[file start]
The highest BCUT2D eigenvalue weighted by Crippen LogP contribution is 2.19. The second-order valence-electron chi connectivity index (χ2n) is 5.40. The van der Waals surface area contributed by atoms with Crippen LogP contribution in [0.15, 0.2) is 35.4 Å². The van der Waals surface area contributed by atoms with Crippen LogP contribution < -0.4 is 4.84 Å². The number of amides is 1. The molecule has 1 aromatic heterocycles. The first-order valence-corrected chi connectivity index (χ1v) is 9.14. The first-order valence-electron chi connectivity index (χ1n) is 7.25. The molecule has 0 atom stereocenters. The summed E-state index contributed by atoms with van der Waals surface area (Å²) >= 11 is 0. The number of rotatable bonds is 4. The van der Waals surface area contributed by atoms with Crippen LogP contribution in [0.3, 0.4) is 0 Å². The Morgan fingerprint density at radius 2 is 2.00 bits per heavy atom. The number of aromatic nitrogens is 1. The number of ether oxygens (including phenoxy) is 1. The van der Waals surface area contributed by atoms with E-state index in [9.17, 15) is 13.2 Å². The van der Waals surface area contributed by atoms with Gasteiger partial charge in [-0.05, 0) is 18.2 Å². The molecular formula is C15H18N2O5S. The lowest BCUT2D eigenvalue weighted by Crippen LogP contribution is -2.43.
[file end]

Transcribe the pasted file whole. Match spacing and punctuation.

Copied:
The highest BCUT2D eigenvalue weighted by Crippen LogP contribution is 2.19. The second-order valence-electron chi connectivity index (χ2n) is 5.40. The van der Waals surface area contributed by atoms with Crippen LogP contribution in [0.15, 0.2) is 35.4 Å². The van der Waals surface area contributed by atoms with Crippen LogP contribution < -0.4 is 4.84 Å². The number of amides is 1. The molecule has 1 aromatic heterocycles. The first-order valence-corrected chi connectivity index (χ1v) is 9.14. The first-order valence-electron chi connectivity index (χ1n) is 7.25. The molecule has 0 atom stereocenters. The summed E-state index contributed by atoms with van der Waals surface area (Å²) >= 11 is 0. The number of rotatable bonds is 4. The van der Waals surface area contributed by atoms with Crippen LogP contribution in [0.3, 0.4) is 0 Å². The Morgan fingerprint density at radius 2 is 2.00 bits per heavy atom. The number of aromatic nitrogens is 1. The number of ether oxygens (including phenoxy) is 1. The van der Waals surface area contributed by atoms with E-state index in [9.17, 15) is 13.2 Å². The van der Waals surface area contributed by atoms with Gasteiger partial charge in [-0.05, 0) is 18.2 Å². The molecular formula is C15H18N2O5S. The lowest BCUT2D eigenvalue weighted by Crippen LogP contribution is -2.43.